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Digital Society | Let’s open the discussion

The election campaign started two weeks ago; neither political parties nor commentators and analysts addressed the question of the impact of Quebec’s digital transformation. Not only is this issue not among the candidates’ priorities, it is even evacuated from the election priorities by the media.

Posted at 12:00 p.m.

Martine Rioux, Stephane Ricoul and Yves William
He is responsible for digital publishing projects, digital economy expert and digital guide and more than 80 other signatories*

However, the impact of this transformation is pervasive. Over the next few years, all dimensions of government, social and economic activity will be affected, just as they have been for the past 20 years.

The economy, healthcare, environment, culture, education, which are among the main topics of the campaigns of all parties, have a common denominator of areas where the use of digital technologies is increasingly important. Even the rules of democratic life are shaken by the emergence of new communication channels that offer technologies that are as innovative as they are opaque in their functioning.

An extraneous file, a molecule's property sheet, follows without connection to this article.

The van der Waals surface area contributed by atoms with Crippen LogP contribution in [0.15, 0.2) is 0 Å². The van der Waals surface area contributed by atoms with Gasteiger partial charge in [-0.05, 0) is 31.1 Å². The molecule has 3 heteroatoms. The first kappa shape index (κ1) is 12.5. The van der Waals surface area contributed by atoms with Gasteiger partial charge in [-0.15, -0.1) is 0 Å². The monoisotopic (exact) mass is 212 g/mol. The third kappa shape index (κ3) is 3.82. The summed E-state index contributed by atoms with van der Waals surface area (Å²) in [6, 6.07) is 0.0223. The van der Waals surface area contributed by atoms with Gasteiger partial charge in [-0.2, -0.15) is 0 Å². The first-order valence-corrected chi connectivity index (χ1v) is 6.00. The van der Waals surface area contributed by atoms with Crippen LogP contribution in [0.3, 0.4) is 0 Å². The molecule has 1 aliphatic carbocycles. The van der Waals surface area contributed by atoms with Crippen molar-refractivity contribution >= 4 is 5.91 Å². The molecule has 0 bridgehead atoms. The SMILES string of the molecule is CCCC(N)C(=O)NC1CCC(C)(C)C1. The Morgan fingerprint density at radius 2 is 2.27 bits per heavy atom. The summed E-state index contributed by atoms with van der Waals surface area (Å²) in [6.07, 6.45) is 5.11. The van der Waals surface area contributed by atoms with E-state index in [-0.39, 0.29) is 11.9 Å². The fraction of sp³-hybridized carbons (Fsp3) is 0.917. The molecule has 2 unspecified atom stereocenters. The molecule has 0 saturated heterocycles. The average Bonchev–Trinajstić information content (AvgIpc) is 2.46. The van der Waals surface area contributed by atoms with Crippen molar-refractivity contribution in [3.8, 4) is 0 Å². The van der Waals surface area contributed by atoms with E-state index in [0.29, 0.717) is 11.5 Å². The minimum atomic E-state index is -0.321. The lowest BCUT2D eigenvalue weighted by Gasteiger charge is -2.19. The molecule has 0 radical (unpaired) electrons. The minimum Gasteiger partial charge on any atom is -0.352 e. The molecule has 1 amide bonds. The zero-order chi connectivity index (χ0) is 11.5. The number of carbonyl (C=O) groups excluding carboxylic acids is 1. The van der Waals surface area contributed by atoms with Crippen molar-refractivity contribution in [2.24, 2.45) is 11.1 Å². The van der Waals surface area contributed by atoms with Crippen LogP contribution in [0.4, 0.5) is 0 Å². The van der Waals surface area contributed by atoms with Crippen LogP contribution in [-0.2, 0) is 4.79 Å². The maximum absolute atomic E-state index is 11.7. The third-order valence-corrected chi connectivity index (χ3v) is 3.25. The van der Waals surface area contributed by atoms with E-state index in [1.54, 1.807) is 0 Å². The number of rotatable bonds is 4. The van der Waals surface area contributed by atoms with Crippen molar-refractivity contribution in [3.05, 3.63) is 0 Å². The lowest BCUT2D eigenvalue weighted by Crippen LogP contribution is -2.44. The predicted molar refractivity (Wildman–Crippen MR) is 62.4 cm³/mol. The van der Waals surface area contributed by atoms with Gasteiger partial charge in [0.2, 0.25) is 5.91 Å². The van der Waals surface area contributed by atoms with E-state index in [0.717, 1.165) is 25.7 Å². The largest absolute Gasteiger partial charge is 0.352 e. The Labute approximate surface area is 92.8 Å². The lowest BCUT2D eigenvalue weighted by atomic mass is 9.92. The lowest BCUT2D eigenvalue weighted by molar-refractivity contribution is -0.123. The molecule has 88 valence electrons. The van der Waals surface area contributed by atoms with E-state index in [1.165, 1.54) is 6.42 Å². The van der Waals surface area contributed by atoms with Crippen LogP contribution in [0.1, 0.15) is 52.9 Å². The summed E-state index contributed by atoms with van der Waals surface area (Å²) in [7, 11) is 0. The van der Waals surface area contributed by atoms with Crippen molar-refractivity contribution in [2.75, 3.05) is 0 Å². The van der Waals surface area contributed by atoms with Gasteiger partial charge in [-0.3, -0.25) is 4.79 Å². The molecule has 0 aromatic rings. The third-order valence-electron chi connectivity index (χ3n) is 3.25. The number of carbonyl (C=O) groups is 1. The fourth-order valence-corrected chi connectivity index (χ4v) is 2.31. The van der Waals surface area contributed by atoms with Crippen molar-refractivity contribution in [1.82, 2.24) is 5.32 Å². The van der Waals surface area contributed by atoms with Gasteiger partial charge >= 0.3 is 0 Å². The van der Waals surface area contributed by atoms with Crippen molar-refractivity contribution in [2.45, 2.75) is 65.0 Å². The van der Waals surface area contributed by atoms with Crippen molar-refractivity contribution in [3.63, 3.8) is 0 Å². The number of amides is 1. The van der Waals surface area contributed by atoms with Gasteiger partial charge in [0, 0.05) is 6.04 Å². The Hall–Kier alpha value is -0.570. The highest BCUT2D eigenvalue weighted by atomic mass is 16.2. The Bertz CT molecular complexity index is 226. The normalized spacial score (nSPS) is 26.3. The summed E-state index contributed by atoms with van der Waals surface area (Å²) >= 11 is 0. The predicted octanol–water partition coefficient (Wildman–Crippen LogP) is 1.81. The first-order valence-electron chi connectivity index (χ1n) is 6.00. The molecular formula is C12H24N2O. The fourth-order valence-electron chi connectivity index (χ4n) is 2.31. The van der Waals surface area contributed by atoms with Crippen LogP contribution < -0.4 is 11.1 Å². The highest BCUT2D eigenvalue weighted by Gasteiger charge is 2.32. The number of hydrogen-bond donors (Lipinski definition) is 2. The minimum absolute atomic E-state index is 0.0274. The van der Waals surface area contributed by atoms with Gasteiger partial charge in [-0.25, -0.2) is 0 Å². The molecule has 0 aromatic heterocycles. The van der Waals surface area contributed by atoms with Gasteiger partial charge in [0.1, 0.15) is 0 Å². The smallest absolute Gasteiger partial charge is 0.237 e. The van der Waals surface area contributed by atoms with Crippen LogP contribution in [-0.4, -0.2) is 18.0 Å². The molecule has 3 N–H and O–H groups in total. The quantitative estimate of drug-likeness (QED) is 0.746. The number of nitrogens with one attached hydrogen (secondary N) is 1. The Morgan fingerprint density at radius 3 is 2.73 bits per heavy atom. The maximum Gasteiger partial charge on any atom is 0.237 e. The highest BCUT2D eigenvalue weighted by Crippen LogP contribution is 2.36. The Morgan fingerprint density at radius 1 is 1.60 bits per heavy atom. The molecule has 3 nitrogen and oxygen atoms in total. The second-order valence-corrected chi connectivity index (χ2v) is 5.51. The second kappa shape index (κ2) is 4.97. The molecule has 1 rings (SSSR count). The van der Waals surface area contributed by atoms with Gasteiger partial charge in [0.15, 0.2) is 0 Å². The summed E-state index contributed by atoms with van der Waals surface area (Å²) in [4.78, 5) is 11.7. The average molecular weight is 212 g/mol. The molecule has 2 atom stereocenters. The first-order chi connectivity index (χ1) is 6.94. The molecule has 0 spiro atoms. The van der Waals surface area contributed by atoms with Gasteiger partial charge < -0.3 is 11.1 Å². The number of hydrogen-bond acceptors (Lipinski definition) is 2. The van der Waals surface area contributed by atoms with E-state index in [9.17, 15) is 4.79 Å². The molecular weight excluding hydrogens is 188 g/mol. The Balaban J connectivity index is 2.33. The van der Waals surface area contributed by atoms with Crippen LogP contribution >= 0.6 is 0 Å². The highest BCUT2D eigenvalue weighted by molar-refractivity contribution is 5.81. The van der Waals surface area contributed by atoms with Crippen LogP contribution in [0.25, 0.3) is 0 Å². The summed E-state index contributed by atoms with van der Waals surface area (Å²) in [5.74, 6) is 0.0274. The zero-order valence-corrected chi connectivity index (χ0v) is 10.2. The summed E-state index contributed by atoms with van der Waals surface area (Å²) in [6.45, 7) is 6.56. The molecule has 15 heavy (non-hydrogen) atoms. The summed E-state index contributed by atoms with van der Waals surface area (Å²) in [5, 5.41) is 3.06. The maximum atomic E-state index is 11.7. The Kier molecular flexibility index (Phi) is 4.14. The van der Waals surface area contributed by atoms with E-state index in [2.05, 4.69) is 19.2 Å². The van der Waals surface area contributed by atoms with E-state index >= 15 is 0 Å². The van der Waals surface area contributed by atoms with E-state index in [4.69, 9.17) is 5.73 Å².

In 2021, 97% of Quebecers owned at least one digital device and 93% of households were connected to the Internet.

Online education has become more democratic, remote work has become more widespread, cultural products are increasingly consumed through distribution platforms, connected objects follow us to track our smallest movements, our health, our contacts, our purchases (often including only approximate consent).

Digital technologies are incredible tools for solving the challenges of the society of our time. They provide access to previously unavailable knowledge, contribute to the productivity of our businesses, compensate for the shrinking workforce, increase medical discoveries and their sharing, facilitate communication between public administration and citizens; they could even become an important asset in the fight against climate change. Conversely, they also cause undeniable perverse effects: culture shock, leakage of personal information, new social breakdowns, polarization of discussions, cyberbullying, cyber attacks, redefining the boundaries of our private life, etc.